Global pizza chain Domino’s is renowned for its USP: “Hot pizza in 30 minutes or less, guaranteed.” Signature USPs for your vinyl cutting business could be:
- Stand out from the crowd with outstanding stickers and decals
- Market to the cool kids with branded stickers and T-shirts
- A variety of vinyl crafts delivered to your door in 24 hours or less
Take advantage of your website, social media presence and real-life activities to increase awareness of your offerings and build your brand. Some suggestions include:
- Flyering – Distribute flyers in your neighborhood and at industry events
- In-Person Sales – Offer your vinyl crafts at local markets, trade shows
- Post a video – Post a video about your vinyl cutting. Use humor and maybe it will go viral!
- Email marketing/newsletter – Send regular emails to customers and prospects. Make them personal.
- Paid ads on social media – Choose sites that will reach your target market and do targeted ads.
- Pay–per-click marketing – Use Google AdWords to perform better in searches. Research your keywords first.
- Influencer marketing – Pay people with large social media followings to promote your vinyl crafts. You can find micro-influencers with smaller followings and lower rates.
- Testimonials – Share customer testimonials about how they love your crafts!
You may not like to network or use personal connections for business gain. But your personal and professional networks likely offer considerable untapped business potential. Maybe that Facebook friend you met in college is now running a vinyl cutting business, or a LinkedIn contact of yours is connected to dozens of potential clients. Maybe your cousin or neighbor has been working in crafts for years and can offer invaluable insight and industry connections.
The possibilities are endless, so it’s a good idea to review your personal and professional networks and reach out to those with possible links to or interest in arts and crafts. You’ll probably generate new customers or find companies with which you could establish a partnership. Online businesses might also consider affiliate marketing as a way to build relationships with potential partners and boost business.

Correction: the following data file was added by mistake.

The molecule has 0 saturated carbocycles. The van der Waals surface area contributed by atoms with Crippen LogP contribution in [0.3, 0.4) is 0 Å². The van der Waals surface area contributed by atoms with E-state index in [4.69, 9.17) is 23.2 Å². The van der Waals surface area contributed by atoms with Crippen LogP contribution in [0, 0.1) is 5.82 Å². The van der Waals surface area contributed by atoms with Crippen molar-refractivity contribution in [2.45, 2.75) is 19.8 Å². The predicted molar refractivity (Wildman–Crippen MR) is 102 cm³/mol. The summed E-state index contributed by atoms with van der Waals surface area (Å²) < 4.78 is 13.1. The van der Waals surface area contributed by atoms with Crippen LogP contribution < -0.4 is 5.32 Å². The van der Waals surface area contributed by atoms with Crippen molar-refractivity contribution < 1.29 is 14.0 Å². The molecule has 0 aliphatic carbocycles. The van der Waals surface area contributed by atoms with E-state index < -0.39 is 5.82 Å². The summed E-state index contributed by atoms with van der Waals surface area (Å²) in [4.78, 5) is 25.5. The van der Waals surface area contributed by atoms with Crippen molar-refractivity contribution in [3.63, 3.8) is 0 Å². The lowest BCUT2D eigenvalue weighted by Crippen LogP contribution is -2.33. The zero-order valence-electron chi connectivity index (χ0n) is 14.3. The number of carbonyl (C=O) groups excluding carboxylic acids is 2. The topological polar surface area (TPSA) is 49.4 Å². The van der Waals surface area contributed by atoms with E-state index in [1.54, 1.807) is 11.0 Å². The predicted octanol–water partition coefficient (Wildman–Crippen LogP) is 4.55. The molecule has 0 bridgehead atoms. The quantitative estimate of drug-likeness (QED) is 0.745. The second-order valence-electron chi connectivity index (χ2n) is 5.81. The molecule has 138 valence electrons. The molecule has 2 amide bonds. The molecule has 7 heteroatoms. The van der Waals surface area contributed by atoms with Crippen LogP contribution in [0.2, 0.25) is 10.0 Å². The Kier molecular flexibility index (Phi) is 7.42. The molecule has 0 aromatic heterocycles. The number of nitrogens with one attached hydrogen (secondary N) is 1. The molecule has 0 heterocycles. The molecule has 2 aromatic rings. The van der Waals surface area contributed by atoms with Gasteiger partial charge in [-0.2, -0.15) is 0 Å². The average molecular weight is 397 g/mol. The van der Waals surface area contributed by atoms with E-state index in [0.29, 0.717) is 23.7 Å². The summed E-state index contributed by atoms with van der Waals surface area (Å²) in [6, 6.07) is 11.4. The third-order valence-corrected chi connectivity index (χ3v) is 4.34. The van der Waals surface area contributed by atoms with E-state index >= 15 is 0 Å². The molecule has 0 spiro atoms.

- Popular web-based accounting programs for smaller businesses include Quickbooks, Freshbooks, and Xero.
- If you’re unfamiliar with basic accounting, you may want to hire a professional, especially as you begin. The consequences for filing incorrect tax documents can be harsh, so accuracy is crucial.
Step 12: Build Your Team
If you’re starting out small from a home office, you may not need any employees. But as your business grows, you will likely need workers to fill various roles. Potential positions for a vinyl cutting business include:
- Production Workers
- Admin and HR
- Sales Executives
- Marketing and PR
- Procurement Officer
At some point, you may need to hire all of these positions or simply a few, depending on the size and needs of your business. You might also hire multiple workers for a single role or a single worker for multiple roles, again depending on need.
Free-of-charge methods to recruit employees include posting ads on popular platforms such as LinkedIn, Facebook, or Jobs.com. You might also consider a premium recruitment option, such as advertising on Indeed, Glassdoor, or ZipRecruiter. Further, if you have the resources, you could consider hiring a recruitment agency to help you find talent.
Step 13: Start Making Money!
You’ve gained all the knowledge and insight you’ll need to launch your crafts business, so now it’s time to get out there and start building your vinyl cutting empire! Thought you might want to bookmark this page, just in case.
Vinyl Cutting Business FAQs
Vinyl cutting is a simple process. You don’t need heavy or pricey equipment to start your own vinyl cutting business – all you need is a vinyl cutter, specialized vinyl cutting software, and some basic tools and supplies to get going.
You can make a lot of products with your own vinyl cutter. The most popular, best selling vinyl products are listed below:
- T-shirts with vinyl image
- Vinyl car decals
- Vinyl laptop decals
- Vinyl mobile decals
- Product labels
- Logo stickers
The “best” is a very subjective term and its definition may vary from person to person. For instance, if you are just starting out, you may be seeking the best “entry-level” cutter. If you are running a large business, you may be looking for the best vinyl cutter for “heavy duty and big projects”.
One highly-rated option is the Cricut Explore Air 2.
No. The vinyl cutter simply cuts a pre-printed design to a high precision. The chosen design must first be created and printed onto vinyl paper before the process can take place.